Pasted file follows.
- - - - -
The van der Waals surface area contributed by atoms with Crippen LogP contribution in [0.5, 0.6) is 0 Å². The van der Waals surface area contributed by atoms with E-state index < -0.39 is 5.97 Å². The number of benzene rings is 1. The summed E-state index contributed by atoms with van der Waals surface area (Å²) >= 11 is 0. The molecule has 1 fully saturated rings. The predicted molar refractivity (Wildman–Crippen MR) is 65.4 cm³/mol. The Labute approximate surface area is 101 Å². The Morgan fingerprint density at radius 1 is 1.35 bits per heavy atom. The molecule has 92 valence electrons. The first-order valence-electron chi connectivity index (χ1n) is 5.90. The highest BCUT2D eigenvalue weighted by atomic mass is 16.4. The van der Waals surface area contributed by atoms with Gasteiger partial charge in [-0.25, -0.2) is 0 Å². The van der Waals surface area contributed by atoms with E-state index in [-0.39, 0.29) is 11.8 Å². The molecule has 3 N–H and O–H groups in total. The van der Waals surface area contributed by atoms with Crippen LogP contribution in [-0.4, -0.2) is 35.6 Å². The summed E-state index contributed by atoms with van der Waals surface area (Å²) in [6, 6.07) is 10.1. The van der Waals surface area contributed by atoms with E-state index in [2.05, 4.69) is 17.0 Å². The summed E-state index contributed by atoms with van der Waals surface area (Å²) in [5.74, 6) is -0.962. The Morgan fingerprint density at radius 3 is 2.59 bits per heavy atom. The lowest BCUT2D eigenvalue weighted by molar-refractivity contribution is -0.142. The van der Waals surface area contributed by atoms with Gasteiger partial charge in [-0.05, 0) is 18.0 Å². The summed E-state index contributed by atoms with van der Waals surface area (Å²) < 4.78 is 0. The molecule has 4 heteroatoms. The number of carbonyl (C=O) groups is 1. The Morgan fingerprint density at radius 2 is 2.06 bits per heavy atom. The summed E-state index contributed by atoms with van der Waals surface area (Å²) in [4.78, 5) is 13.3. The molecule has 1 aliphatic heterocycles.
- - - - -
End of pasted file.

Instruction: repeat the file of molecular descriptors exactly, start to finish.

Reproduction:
The van der Waals surface area contributed by atoms with Crippen LogP contribution in [0.5, 0.6) is 0 Å². The van der Waals surface area contributed by atoms with E-state index < -0.39 is 5.97 Å². The number of benzene rings is 1. The summed E-state index contributed by atoms with van der Waals surface area (Å²) >= 11 is 0. The molecule has 1 fully saturated rings. The predicted molar refractivity (Wildman–Crippen MR) is 65.4 cm³/mol. The Labute approximate surface area is 101 Å². The Morgan fingerprint density at radius 1 is 1.35 bits per heavy atom. The molecule has 92 valence electrons. The first-order valence-electron chi connectivity index (χ1n) is 5.90. The highest BCUT2D eigenvalue weighted by atomic mass is 16.4. The van der Waals surface area contributed by atoms with Gasteiger partial charge in [-0.25, -0.2) is 0 Å². The van der Waals surface area contributed by atoms with E-state index in [-0.39, 0.29) is 11.8 Å². The molecule has 3 N–H and O–H groups in total. The van der Waals surface area contributed by atoms with Crippen LogP contribution in [-0.4, -0.2) is 35.6 Å². The summed E-state index contributed by atoms with van der Waals surface area (Å²) in [6, 6.07) is 10.1. The van der Waals surface area contributed by atoms with E-state index in [2.05, 4.69) is 17.0 Å². The summed E-state index contributed by atoms with van der Waals surface area (Å²) in [5.74, 6) is -0.962. The Morgan fingerprint density at radius 3 is 2.59 bits per heavy atom. The lowest BCUT2D eigenvalue weighted by molar-refractivity contribution is -0.142. The van der Waals surface area contributed by atoms with Gasteiger partial charge in [-0.05, 0) is 18.0 Å². The summed E-state index contributed by atoms with van der Waals surface area (Å²) < 4.78 is 0. The molecule has 4 heteroatoms. The number of carbonyl (C=O) groups is 1. The Morgan fingerprint density at radius 2 is 2.06 bits per heavy atom. The summed E-state index contributed by atoms with van der Waals surface area (Å²) in [4.78, 5) is 13.3. The molecule has 1 aliphatic heterocycles.